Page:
Supply Chain News: A Fresh Look at Task Management in WMS

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At the recent NRF “Big Show” at the Javits Center in New Yok City, one of the most interesting new solutions was a product called “Store Optimizer” from JDA Software. in partnership with Intel.

The JDA application software receives data from Intel’s RFID gateway product that can also deliver video and other data feeds.

Supply Chain Digest Says…

Retail stock personnel don’t have to wonder what to do – their terminal tells them exactly what to do, and they confirm it is done electronically.

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Greatly summarizing, the JDA solution will marry that data with its in-store workforce management solution, and in the process at last turn task management in-store from basically an electronic checklist into more like how task management works in a Warehouse Management System (WMS) in the DC.

So, as a simple example, the priority of getting a sweater left in a dressing back on the floor highly depends on whether there are more of that color and size on the rack or it is the only one in the store.

SCDigest thought we would take this news from JDA to once again do a quick review of how a quality task management engine in a WMS works.

With task management, a WMS assigns work to operators based on the “3 P’s”:

Permission: Is a given worker allowed to perform a the task? This can be a matter of having been trained, or the type of equipment that person is on at a given point in time.

Proximity: All things being equal, it makes sense to dole out tasks that are close to where a given worker is when the task is ready to be assigned, to reduce travel time. So for example, if a lift truck driver puts away one pallet, the system might look for a replenishment task for the closest pallet move in the queue.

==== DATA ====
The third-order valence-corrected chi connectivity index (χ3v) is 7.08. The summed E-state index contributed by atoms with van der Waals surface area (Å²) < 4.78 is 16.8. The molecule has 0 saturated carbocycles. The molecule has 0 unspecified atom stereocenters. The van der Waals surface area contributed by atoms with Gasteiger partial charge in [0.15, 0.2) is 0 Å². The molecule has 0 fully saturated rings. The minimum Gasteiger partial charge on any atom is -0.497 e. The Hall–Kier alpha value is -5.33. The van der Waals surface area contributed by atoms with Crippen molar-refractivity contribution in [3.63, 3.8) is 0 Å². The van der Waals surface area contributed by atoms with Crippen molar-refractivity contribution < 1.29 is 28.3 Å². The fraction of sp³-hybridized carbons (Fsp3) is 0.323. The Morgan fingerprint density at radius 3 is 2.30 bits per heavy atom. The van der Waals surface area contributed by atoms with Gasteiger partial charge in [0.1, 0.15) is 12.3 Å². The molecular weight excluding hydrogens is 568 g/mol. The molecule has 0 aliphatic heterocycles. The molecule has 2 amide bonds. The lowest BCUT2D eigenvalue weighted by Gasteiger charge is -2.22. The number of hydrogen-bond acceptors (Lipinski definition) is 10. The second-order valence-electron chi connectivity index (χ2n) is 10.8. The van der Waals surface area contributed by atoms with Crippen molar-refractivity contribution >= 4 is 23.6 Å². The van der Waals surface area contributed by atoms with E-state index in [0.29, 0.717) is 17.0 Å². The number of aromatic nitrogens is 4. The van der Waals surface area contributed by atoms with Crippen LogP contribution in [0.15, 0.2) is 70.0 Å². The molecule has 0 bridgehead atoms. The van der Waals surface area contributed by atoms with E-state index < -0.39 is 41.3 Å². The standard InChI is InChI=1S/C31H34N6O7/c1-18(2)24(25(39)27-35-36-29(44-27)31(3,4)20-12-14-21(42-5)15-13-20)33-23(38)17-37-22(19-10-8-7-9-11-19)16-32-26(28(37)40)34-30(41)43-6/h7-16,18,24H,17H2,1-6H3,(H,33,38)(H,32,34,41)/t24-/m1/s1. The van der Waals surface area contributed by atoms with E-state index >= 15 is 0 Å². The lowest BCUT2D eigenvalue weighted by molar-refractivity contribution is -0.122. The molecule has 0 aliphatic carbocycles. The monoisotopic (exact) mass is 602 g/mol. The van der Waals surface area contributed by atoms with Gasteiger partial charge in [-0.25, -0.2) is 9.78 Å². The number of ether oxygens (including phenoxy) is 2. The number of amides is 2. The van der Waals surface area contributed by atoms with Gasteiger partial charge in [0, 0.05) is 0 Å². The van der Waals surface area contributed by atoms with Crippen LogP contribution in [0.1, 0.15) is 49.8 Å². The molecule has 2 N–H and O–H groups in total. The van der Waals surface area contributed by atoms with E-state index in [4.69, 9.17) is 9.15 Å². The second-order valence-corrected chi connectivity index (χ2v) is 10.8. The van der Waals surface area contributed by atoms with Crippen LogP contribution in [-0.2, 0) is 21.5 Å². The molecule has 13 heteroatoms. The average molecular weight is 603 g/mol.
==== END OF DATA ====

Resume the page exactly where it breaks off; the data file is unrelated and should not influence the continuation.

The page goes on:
Priority: How important is this task? A “hot replenishment” for an empty pick slot might be a very high priority, for example. But most tier 1 WMS systems also put a time factor on each task, bumping up its priority the longer it sits in the queue, otherwise low priority tasks never get assigned.

All this then also enables the possibility of “task interleaving,” or combining tasks, such as a putaway with a replenishment move as discussed above, to reduce deadheading and increase productivity.

But there is a lot of sophistication required to make that work to its optimum level, both in the scope of a given WMS’ capabilities and in thinking about how the DC’s logical set-up can deliver the best task management engine performance.

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For example, how should a DC complex, which may actually include multiple buildings, be best “defined?” Even if it is a single building, defining such items as work areas, work zones and the location schemes all go into the data model that the task engine will use to optimize what tasks are assigned to each operators, as shown below.

With all deference to JDA, SCDigest editor Dan Gilmore wrote about the possibility of using task management similar to that of a WMS in retail to solve much of the out-of-stock problem back in 2009.

As Gilmore wrote then, relative to out-of-stocks that occur when inventory for that item is somewhwere in the back room:

“Could we not largely solve the out-of-stock problem by leveraging these under-utilized devices [wireless RF terminals in widespread usage at retailers] and adding a type of task management system, maybe morphed from a WMS, to direct workers to get product on the shelves?


What it would take is:


• A perpetual inventory (PI) system at the store level (largely in place);

A basic inventory location system in the back room (sometimes in place);

Wireless terminals (largely in place); and

The tas.k management engine, integrated with the other pieces (or maybe all from one source) 


Pretty simple – the PI says a location needs replenished (at whatever level is set for that SKU), and a specific task is set for the move. It goes into the queue, and is prioritized based on other variables (just for example, perhaps high-margin items generally go to the top of the queue); if more units of that SKU are sold, meaning it is increasingly in danger of going to zero at the shelf, the task rises in the queue.


Stock personnel don’t have to wonder what to do – their terminal tells them exactly what to do, and they confirm it is done electronically. By the way, they could be asked to do a cycle count when they do the shelf replenishment.  If they see an empty shelf or peg, they could also do a cycle count, and/or check to see if a replenishment is on the way.”


Eight years later, looks like someone finally got the idea.

Is it time for WMS type task management in the store? What are the challenges? Let us know your thoughts at the Feedback section below or the link above to send an email.


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